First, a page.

Art club(s) & Extra-curricular – work on independent project, developing and refining key drawing and painting skills. + Annual art competitions with external agencies such as the Royal Academy Summer Show (All years) and Aspex Youth Platform/Workshops, Exhibitions (change yearly)

House competitions – Christmas card design (All Years)

DT Club(s) & Extra-curricular – BAE Roadshow, UTC STEM Taster day (Years 7 & 8), Bake club, Engineering club

Year 8 – Time to take your options! Choose between:

Fine Art, Art Graphics, Art Textiles

Food Preparation and Nutrition, Resistant Materials

Year 9 – Foundation Year – (Year 10 working on Component 1 [sustained projects] until Component 2 [NEA] in year 11)

Art textiles (60% Coursework, 40% Exam Module)

  • One sustained project inspired by Indian Textiles
  • Develop, refine, record ideas based around the historical and cultural research into Indian Textiles, fashions and artistic inspirations
  • Refine drawing and design skills using pencil, lino/block/potato printing, watercolour, oil pastel, wax resist
  • Study Mandalas – where do they come from and what do they mean? Religious context
  • Design own mandalas based on nature, repetition and symmetry
  • Develop textiles skills in sewing, embellishments (decoration), tie dye, marble dye, hand dye, batik (wax) and embroidery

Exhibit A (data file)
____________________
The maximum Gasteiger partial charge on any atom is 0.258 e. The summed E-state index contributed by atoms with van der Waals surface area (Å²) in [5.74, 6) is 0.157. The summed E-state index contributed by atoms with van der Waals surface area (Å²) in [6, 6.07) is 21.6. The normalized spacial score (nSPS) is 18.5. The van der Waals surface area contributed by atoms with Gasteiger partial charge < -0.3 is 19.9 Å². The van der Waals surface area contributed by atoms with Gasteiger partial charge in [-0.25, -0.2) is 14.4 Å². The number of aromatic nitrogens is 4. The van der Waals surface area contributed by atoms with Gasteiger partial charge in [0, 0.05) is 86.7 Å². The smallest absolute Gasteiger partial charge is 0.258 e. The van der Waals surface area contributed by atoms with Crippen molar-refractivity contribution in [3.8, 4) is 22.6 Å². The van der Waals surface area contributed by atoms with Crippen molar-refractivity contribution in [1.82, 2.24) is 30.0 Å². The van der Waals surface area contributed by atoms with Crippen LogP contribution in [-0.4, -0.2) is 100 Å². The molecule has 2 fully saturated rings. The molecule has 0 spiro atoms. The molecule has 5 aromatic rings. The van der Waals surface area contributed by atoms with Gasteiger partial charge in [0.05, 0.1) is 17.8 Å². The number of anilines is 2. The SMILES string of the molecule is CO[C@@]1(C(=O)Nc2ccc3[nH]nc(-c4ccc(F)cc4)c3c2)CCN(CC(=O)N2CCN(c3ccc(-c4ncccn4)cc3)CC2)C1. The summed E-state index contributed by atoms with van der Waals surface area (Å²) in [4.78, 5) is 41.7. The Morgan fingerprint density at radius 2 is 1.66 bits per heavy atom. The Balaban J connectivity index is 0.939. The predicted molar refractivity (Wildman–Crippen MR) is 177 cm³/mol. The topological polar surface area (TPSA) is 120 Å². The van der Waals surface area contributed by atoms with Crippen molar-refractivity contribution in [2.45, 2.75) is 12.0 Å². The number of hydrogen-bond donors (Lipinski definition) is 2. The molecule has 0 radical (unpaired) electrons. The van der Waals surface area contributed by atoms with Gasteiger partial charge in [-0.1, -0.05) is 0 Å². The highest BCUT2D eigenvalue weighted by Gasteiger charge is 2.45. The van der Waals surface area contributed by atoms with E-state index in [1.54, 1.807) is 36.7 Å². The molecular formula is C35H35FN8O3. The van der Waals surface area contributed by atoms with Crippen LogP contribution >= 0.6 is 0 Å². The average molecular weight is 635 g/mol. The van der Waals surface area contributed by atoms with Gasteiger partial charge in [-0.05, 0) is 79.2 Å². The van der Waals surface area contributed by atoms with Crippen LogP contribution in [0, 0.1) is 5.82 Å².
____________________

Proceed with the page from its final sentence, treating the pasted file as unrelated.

• Design and produce your own block prints – creating a final outcome of your choosing that demonstrates all of the skills and knowledge you have developed

Art Graphics (60% Coursework, 40% Exam Module)

  • Become a Graphic Designer by working to fulfil a design brief
  • Work in a range of media such as drawing, lino printing, mono printing, etching, painting, photography and photoshop
  • Illustrate, design and create, looking at advertising, media, publishing, brand-design, logos and more!

Fine Art (60% Coursework, 40% Exam Module)

  • Develop and refine your drawing skills utilising pencil, pen and a wide variety of other media to create detailed drawings of tribal masks
  • Begin with researching and understanding African tribal masks – what are they for? Who used them?
  • Research masks of another culture of your choice (Japanese, Mexican, Native American or African)
  • Develop your portraiture skills, learning the proportions of the face and experiment with drawing facial features and expressions – developing your own portraits in your own unique Mask, suiting your personality and identity!

Extra-curricular – Art intervention and catch up sessions, artist-led workshops, gallery visits, plus competitions

Resistant Materials